President Trump and the Republican controlled Congress ended 2017 with their first legislative achievement: tax cuts totaling $1.5 trillion over the next ten years. However, that amount masks the magnitude of the bill. In fact, there are $6 trillion of tax cuts, with $4.5 trillion made up through tax increases. Thus, the bill mainly is a redistribution of the tax burden from some Americans to others.
Who benefits and who loses? The biggest beneficiaries are the richest 1% of Americans, who get two-thirds of the tax cuts. The rich benefit in part directly by cuts in their rates and partly because they hold the bulk of shares in corporations, which have seen their tax rate, cut from 35% to 21%. Since non-Americans now own a third of shares in US corporations, they will gain more from this redistribution of taxes than will the poorest 100 million American citizens.
Tax increases have been targeted at heavily Democratic locales. The existing deduction from Federal income taxes of state and local income and property taxes has been largely eliminated. This will affect taxpayers in Democratic areas that tend to have higher incomes and higher local taxes than in Republican areas. Never before has the US tax code been shaped to punish voters from one political party. This is one more way in which Trump and the contemporary Republican Party is violating longstanding norms.
Somewhat surprisingly, the eliminated of the child income tax deduction targets large families, who tend to be both poorer than average and more likely to vote Republican. Many Republican voters, though not wealthy Republican campaign contributors will get a bad surprise when they see their taxes increase as a result of this legislation. It is hard to be certain why the Republican Congress targeted their supporters. Perhaps they assume that Republican voters so hate Democrats that they will continue to vote Republican even if they lose money due to this legislation. Perhaps, the ever more extreme politicians who now win election to Congress as Republicans really believe that poor people are undeserving and so see tax increases on the poor and middle class to benefit the rich as morally justified.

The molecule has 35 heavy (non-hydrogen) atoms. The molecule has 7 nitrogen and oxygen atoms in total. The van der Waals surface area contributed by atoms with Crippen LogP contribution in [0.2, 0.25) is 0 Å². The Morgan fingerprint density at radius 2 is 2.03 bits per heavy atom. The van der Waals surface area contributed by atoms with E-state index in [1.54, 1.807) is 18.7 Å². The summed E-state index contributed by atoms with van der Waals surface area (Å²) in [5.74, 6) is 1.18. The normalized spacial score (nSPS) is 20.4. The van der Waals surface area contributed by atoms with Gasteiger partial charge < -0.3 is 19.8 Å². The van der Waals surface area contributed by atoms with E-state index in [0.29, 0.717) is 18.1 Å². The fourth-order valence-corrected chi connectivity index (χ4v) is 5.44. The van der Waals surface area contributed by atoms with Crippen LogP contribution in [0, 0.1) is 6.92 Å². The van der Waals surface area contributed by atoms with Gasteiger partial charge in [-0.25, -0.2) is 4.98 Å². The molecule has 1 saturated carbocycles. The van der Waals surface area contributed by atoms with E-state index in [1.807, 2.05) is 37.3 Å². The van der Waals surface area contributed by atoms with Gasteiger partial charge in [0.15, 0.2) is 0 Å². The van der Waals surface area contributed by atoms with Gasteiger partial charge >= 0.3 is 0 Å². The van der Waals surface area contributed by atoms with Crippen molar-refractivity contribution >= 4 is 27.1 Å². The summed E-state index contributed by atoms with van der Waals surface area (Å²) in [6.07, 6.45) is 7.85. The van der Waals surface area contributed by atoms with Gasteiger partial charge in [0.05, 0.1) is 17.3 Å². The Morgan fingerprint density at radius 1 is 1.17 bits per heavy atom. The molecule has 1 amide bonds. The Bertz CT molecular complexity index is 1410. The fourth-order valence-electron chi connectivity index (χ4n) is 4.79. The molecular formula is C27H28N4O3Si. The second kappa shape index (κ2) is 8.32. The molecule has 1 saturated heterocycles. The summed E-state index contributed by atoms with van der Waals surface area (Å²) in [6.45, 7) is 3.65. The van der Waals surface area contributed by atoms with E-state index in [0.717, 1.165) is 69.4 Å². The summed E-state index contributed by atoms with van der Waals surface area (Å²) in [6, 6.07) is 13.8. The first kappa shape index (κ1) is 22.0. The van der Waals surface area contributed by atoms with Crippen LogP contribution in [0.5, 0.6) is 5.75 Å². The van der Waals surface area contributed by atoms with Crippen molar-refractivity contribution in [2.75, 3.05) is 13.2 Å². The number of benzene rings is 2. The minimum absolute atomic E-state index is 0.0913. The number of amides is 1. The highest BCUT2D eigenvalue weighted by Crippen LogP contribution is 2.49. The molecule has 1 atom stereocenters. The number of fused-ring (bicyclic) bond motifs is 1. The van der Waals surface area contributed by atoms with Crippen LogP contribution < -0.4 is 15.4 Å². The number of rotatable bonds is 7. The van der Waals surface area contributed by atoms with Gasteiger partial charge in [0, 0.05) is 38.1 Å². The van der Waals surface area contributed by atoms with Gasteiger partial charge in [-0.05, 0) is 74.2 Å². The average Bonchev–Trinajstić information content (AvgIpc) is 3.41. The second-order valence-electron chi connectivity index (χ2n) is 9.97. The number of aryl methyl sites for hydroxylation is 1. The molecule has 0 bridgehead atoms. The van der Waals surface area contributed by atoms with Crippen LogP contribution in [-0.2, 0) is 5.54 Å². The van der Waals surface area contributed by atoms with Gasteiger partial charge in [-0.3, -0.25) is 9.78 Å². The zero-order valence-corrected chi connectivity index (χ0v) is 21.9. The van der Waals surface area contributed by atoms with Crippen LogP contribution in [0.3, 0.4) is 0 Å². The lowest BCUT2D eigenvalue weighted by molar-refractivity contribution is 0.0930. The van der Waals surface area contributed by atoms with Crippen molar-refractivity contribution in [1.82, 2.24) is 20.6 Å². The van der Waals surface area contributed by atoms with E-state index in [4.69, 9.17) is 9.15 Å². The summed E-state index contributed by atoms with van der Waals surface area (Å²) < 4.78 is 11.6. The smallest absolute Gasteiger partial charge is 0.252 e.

Finally, the total cost of the bill is masked by a maneuver that Bush also used for his 2001 tax cut. Many of the tax cuts expire in ten years, making it appear that the bill will not add to the Federal deficit after ten years. This was done to game the budget rules under which the US Senate operates and in that way allowed the legislation to pass without needing any votes from Democrats. Ten years after the Bush tax legislation passed, Obama was president and most of the cuts for the rich expired. By the end of Obama’s presidency the rich were paying substantially higher taxes than they had been under either Clinton or Bush, producing a real if modest redistribution of income in the US. Of course, we don’t know which party will control the presidency or Congress in 2027, so we can’t predict whose taxes will rise or fall then.
Tax legislation always is a political statement, and we can read the landscape of political power in the America of 2017 from this bill. Clearly, the Trump presidency and the Republican Party are devoted to making the rich richer at the expense of everyone else. Corporations, which gained little from the Bush tax cuts, which were geared almost entirely toward reducing the top rates for the rich, are the biggest beneficiaries of this legislation. In one sense, that switch doesn’t matter. The rich benefit just as much from corporate tax cuts as they do from individual tax cuts. Indeed, as the American rich increasingly become passive rentiers rather than recipients of large pay checks as business executives or highly skilled professionals, they gain as much if not more from corporate tax cuts that boost the value of their stock portfolios as from cuts in their individual income tax bills.